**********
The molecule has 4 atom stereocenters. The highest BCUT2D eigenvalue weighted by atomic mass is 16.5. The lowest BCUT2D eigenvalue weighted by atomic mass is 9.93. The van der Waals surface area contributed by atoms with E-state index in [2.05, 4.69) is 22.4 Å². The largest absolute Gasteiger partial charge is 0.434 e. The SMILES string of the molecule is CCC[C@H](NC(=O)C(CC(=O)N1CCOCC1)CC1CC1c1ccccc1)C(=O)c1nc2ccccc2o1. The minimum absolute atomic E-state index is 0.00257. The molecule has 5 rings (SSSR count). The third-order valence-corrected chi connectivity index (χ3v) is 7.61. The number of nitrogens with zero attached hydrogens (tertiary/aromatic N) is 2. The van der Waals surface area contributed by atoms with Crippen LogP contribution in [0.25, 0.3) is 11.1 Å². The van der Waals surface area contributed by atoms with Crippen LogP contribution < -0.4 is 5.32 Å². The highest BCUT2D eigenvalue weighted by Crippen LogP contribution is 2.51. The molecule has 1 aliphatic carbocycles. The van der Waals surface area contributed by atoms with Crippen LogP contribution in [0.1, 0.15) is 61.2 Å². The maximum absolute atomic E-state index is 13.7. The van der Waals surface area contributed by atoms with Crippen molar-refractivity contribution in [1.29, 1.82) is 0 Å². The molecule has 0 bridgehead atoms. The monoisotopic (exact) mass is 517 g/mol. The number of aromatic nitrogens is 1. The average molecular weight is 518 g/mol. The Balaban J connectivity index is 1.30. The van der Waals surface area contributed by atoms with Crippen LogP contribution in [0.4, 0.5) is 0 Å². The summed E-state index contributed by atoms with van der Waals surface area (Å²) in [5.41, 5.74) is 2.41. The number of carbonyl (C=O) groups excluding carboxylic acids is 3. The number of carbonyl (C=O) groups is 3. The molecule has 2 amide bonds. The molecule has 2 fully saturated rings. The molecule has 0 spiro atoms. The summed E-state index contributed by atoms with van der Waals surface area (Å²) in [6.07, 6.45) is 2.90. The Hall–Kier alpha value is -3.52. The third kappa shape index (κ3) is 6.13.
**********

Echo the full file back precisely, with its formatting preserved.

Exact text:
The molecule has 4 atom stereocenters. The highest BCUT2D eigenvalue weighted by atomic mass is 16.5. The lowest BCUT2D eigenvalue weighted by atomic mass is 9.93. The van der Waals surface area contributed by atoms with E-state index in [2.05, 4.69) is 22.4 Å². The largest absolute Gasteiger partial charge is 0.434 e. The SMILES string of the molecule is CCC[C@H](NC(=O)C(CC(=O)N1CCOCC1)CC1CC1c1ccccc1)C(=O)c1nc2ccccc2o1. The minimum absolute atomic E-state index is 0.00257. The molecule has 5 rings (SSSR count). The third-order valence-corrected chi connectivity index (χ3v) is 7.61. The number of nitrogens with zero attached hydrogens (tertiary/aromatic N) is 2. The van der Waals surface area contributed by atoms with Crippen LogP contribution in [0.25, 0.3) is 11.1 Å². The van der Waals surface area contributed by atoms with Crippen LogP contribution < -0.4 is 5.32 Å². The highest BCUT2D eigenvalue weighted by Crippen LogP contribution is 2.51. The molecule has 1 aliphatic carbocycles. The van der Waals surface area contributed by atoms with Crippen LogP contribution in [0.1, 0.15) is 61.2 Å². The maximum absolute atomic E-state index is 13.7. The van der Waals surface area contributed by atoms with Crippen molar-refractivity contribution in [1.29, 1.82) is 0 Å². The molecule has 0 bridgehead atoms. The monoisotopic (exact) mass is 517 g/mol. The number of aromatic nitrogens is 1. The average molecular weight is 518 g/mol. The Balaban J connectivity index is 1.30. The van der Waals surface area contributed by atoms with Crippen LogP contribution in [0.4, 0.5) is 0 Å². The summed E-state index contributed by atoms with van der Waals surface area (Å²) in [5.41, 5.74) is 2.41. The number of carbonyl (C=O) groups excluding carboxylic acids is 3. The number of carbonyl (C=O) groups is 3. The molecule has 2 amide bonds. The molecule has 2 fully saturated rings. The molecule has 0 spiro atoms. The summed E-state index contributed by atoms with van der Waals surface area (Å²) in [6.07, 6.45) is 2.90. The Hall–Kier alpha value is -3.52. The third kappa shape index (κ3) is 6.13.